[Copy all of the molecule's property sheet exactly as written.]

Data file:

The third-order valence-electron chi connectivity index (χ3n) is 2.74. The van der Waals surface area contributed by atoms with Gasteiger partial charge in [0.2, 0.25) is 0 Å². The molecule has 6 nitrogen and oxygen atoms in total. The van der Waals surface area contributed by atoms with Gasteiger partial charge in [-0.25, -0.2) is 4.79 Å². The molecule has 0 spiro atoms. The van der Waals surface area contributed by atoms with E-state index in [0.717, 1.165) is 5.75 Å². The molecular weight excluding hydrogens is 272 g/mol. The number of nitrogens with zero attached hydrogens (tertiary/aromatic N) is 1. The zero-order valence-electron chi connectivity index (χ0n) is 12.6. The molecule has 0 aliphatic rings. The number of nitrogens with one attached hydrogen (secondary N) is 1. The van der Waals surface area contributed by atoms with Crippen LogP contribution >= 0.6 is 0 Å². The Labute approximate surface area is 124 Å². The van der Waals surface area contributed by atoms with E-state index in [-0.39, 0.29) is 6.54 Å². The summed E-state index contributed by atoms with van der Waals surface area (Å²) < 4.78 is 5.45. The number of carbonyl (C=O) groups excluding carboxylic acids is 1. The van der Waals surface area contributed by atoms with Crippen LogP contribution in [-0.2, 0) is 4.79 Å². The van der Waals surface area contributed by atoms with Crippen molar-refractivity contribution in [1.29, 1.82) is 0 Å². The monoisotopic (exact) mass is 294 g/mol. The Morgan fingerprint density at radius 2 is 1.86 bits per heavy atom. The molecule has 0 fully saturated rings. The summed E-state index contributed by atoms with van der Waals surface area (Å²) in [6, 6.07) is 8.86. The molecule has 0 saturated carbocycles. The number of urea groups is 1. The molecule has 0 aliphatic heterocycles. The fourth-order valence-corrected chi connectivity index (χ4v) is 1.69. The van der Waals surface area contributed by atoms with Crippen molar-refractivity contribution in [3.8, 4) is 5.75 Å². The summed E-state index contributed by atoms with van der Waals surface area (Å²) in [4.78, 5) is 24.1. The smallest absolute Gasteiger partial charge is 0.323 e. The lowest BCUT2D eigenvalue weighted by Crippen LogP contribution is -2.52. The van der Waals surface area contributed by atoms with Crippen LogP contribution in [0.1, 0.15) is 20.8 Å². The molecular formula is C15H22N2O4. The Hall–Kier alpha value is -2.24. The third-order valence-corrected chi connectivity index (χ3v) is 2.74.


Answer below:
The third-order valence-electron chi connectivity index (χ3n) is 2.74. The van der Waals surface area contributed by atoms with Gasteiger partial charge in [0.2, 0.25) is 0 Å². The molecule has 6 nitrogen and oxygen atoms in total. The van der Waals surface area contributed by atoms with Gasteiger partial charge in [-0.25, -0.2) is 4.79 Å². The molecule has 0 spiro atoms. The van der Waals surface area contributed by atoms with E-state index in [0.717, 1.165) is 5.75 Å². The molecular weight excluding hydrogens is 272 g/mol. The number of nitrogens with zero attached hydrogens (tertiary/aromatic N) is 1. The zero-order valence-electron chi connectivity index (χ0n) is 12.6. The molecule has 0 aliphatic rings. The number of nitrogens with one attached hydrogen (secondary N) is 1. The van der Waals surface area contributed by atoms with Crippen LogP contribution >= 0.6 is 0 Å². The Labute approximate surface area is 124 Å². The van der Waals surface area contributed by atoms with E-state index in [-0.39, 0.29) is 6.54 Å². The summed E-state index contributed by atoms with van der Waals surface area (Å²) < 4.78 is 5.45. The number of carbonyl (C=O) groups excluding carboxylic acids is 1. The van der Waals surface area contributed by atoms with Crippen LogP contribution in [-0.2, 0) is 4.79 Å². The van der Waals surface area contributed by atoms with Crippen molar-refractivity contribution in [1.29, 1.82) is 0 Å². The monoisotopic (exact) mass is 294 g/mol. The Morgan fingerprint density at radius 2 is 1.86 bits per heavy atom. The molecule has 0 fully saturated rings. The summed E-state index contributed by atoms with van der Waals surface area (Å²) in [6, 6.07) is 8.86. The molecule has 0 saturated carbocycles. The number of urea groups is 1. The molecule has 0 aliphatic heterocycles. The fourth-order valence-corrected chi connectivity index (χ4v) is 1.69. The van der Waals surface area contributed by atoms with Crippen molar-refractivity contribution in [3.8, 4) is 5.75 Å². The summed E-state index contributed by atoms with van der Waals surface area (Å²) in [4.78, 5) is 24.1. The smallest absolute Gasteiger partial charge is 0.323 e. The lowest BCUT2D eigenvalue weighted by Crippen LogP contribution is -2.52. The van der Waals surface area contributed by atoms with Crippen LogP contribution in [0.1, 0.15) is 20.8 Å². The molecular formula is C15H22N2O4. The Hall–Kier alpha value is -2.24. The third-order valence-corrected chi connectivity index (χ3v) is 2.74.